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Osmium tetroxide

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Osmium tetroxide
Systematic name Tetraoxoosmium
Other names

Osmium(VIII) oxide
Osmic acid

Molecular formula OsO4
SMILES O=[Os](=O)(=O)=O
Molar mass Molar mass::254.23 g/mol
Appearance clear or pale yellow translucent solid
CAS number CAS number::20816-12-0
Density and phase [[Density::4.91 g/cm3]], solid
Solubility in water 6 g/100 ml (25°C)
Melting point Melting point::40.25°C
Boiling point Boiling point::129.7°C
MSDS Material safety data sheet
Main hazards Highly toxic (T+)

Corrosive (C)

NFPA 704

NFPA 704 svg.png

Flash point Non-Flammable
R/S statement R: R26/27/28, R34
S: (S1/2), S7/9, S26, S45
RTECS number RN1140000
Related compounds
Other cations

Ruthenium tetroxide
Osmium(IV) oxide

Related osmium oxides Osmium(IV) oxide
Except where noted otherwise, data are given for
materials in their standard state (at 25 °C, 100 kPa)
Disclaimer and references

Osmium tetroxide is the most well-known, important, and easily prepared compound of Osmium. Osmium tetroxide is a unique compound due to its few volatile oxides of a heavy metal and its controllable oxidizing agent, the Osmium is octavalent.[1] Osmium tetroxide is one of the highest oxidations achieved by a transition element. Osmium tetroxide has a tetrahedral geometry and the combination of high toxicity and high volatility, meaning that it is easily evaporated. This makes Osmium tetroxide harmful and dangerous if not handled correctly. [2]



Physical properties
Osmium tetroxide is made up of pale yellow-brown crystalline structures, mostly solid, and possesses similar characteristics of ozone, acrid odor. Osmium tetroxide is extremely soluble with inert organic solvents, as well as with water. It is especially very soluble in CCl4(carbon tetrachloride = tetrachloromethane). The name Osmium comes from a Greek word osme, meaning odor. Pure Osmium tetroxide is usually colorless and pale yellow is shown translucently because of its impurities. It has a tetrahedral molecular shape with the O-Os-O bonds angles at about 109.5°, just like Methane (CH4). Because Osmium tetroxide is tetrahedral it is non-polar. Its nonpolarity allows it to go through charged cell membranes. [2] [3] At room temperature, Osmium tetroxide exists as liquid, and is automatically formed when Osmium is exposed to air.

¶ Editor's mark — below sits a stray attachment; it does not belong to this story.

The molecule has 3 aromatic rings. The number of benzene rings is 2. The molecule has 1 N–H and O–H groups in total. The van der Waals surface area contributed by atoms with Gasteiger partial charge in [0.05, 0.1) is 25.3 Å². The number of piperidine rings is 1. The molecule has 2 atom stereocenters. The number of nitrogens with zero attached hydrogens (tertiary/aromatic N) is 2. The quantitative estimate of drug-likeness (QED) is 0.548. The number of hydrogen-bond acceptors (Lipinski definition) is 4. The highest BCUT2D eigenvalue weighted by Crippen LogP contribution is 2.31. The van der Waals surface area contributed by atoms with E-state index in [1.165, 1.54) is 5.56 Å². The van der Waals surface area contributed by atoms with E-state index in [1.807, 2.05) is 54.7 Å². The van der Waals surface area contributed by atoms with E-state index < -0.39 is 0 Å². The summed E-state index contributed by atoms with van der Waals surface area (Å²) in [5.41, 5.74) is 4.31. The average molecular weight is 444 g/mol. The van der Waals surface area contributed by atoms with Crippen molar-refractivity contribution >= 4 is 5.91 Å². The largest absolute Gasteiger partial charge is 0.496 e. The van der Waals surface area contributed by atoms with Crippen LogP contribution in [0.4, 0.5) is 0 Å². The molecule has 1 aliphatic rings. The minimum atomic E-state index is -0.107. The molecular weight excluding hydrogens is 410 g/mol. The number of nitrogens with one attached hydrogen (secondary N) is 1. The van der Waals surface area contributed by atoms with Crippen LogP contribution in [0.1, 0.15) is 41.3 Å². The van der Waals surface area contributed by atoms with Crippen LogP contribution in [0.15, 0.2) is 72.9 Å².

Osmium tetroxide is a combination of highly volatile and highly toxic. Osmium tetroxide is a special solid because, generally, solids do not convert directly into a gas at room temperature. Because it’s highly toxicity, it can be very useful when both reacting and damaging living tissues. It also penetrates skin and mucous membranes, being relatively small and water soluble. [4]


OsO4 When combined with alkaline aqueous solution:

OsO4 + 2 NaOH → Na2[cis-OsO4(OH)2] + O2

When combined with NH3, nitride-oxide is formed:

OsO4 + NH3 + KOH → K[Os(N)O3] + 2 H2O

The [Os(N)O3]- anion is electronic and is structural with OsO4. Using primary amine tert-BuNH2 one obtains the corresponding imides derivative:

OsO4 + 4 Me3CNH2 → Os(NCMe3)4 + 4 H2O

OsO4 undergoes "reductive carbonization" in methanol at 400 K and 200 bar of pressure to produce the triangular cluster Os3(CO)12:

3 OsO4 + 24 CO → Os3(CO)12 + 12 CO2

In this reaction osmium changes oxidation state by eight units. [2]


Osmium tetroxide is formed when Osmium powder meets oxygen of the air, reacting slowly and giving off detectable amount of Osmium tetroxide vapor. The foundation of Osmium tetroxide, Osmium, is found bonded to other platinum. Osmium can be found in South Africa, California, and Oregon. [5] After crude platinum by oxidative acid distillation and separation from ruthenium, Osmium tetroxide compound is formed industrially. The compound is best made in the laboratory by direct oxidation of osmium metal, or by acid distillation with chlorate (the inorganic group ClO 3 or a compound containing it) of almost any Osmium compound. [1]


Smithson Tennant Blue Plaque

Osmium tetroxide was discovered in 1803 by Smithson Tennant, who was born in 1761 and died in 1815. In 1803, Smithson Tennant stated, "a pungent and peculiar smell . . . from the extrication of a very volatile metal oxide; and, as this smell is one of its most distinguishing characters, I should on that account incline to call this metal Osmium," when treating fusion with alkali of the black residue. [1] In 1803, Smithson Tennant discovered Osmium using aqua regia, a mixture of hydrochloric and nitric acids. He discovered that there is a black powder left out when the element platinum is dissolved in aqua regia. After his experiment in 1804, Tennant called the black powder a mixture of two new elements, which are Indium and Osmium. The name Osmium came from the unusual smell of Osmium tetroxide. Meaning 'royal water', aqua regia helped to discover Osmium and Indium. The Greek word 'osme', meaning 'odor', is the foundation of the name of Osmium. [6]